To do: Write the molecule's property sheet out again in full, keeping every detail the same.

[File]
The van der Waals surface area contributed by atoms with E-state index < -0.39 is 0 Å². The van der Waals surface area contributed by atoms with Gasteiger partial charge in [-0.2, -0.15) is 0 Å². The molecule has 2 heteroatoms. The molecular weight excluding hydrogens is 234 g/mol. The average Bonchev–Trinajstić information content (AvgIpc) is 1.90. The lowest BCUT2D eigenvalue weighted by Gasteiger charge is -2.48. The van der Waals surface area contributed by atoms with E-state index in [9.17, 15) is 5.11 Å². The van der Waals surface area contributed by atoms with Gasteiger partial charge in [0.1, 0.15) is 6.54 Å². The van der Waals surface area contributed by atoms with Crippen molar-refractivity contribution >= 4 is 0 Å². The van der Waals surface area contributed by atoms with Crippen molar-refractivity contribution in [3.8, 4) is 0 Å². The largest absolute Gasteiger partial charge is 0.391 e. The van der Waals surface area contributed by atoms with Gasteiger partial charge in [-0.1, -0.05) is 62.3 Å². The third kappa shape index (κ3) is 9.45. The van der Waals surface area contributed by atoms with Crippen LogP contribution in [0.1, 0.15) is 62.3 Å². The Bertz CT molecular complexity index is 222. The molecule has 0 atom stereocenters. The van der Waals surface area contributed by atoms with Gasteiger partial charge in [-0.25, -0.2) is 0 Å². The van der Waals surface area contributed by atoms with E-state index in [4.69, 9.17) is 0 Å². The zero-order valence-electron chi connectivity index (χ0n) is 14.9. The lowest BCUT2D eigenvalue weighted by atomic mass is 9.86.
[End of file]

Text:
The van der Waals surface area contributed by atoms with E-state index < -0.39 is 0 Å². The van der Waals surface area contributed by atoms with Gasteiger partial charge in [-0.2, -0.15) is 0 Å². The molecule has 2 heteroatoms. The molecular weight excluding hydrogens is 234 g/mol. The average Bonchev–Trinajstić information content (AvgIpc) is 1.90. The lowest BCUT2D eigenvalue weighted by Gasteiger charge is -2.48. The van der Waals surface area contributed by atoms with E-state index in [9.17, 15) is 5.11 Å². The van der Waals surface area contributed by atoms with Gasteiger partial charge in [0.1, 0.15) is 6.54 Å². The van der Waals surface area contributed by atoms with Crippen molar-refractivity contribution >= 4 is 0 Å². The van der Waals surface area contributed by atoms with Crippen molar-refractivity contribution in [3.8, 4) is 0 Å². The largest absolute Gasteiger partial charge is 0.391 e. The van der Waals surface area contributed by atoms with Gasteiger partial charge in [-0.1, -0.05) is 62.3 Å². The third kappa shape index (κ3) is 9.45. The van der Waals surface area contributed by atoms with Crippen LogP contribution in [0.1, 0.15) is 62.3 Å². The Bertz CT molecular complexity index is 222. The molecule has 0 atom stereocenters. The van der Waals surface area contributed by atoms with Gasteiger partial charge in [-0.25, -0.2) is 0 Å². The van der Waals surface area contributed by atoms with E-state index in [4.69, 9.17) is 0 Å². The zero-order valence-electron chi connectivity index (χ0n) is 14.9. The lowest BCUT2D eigenvalue weighted by atomic mass is 9.86.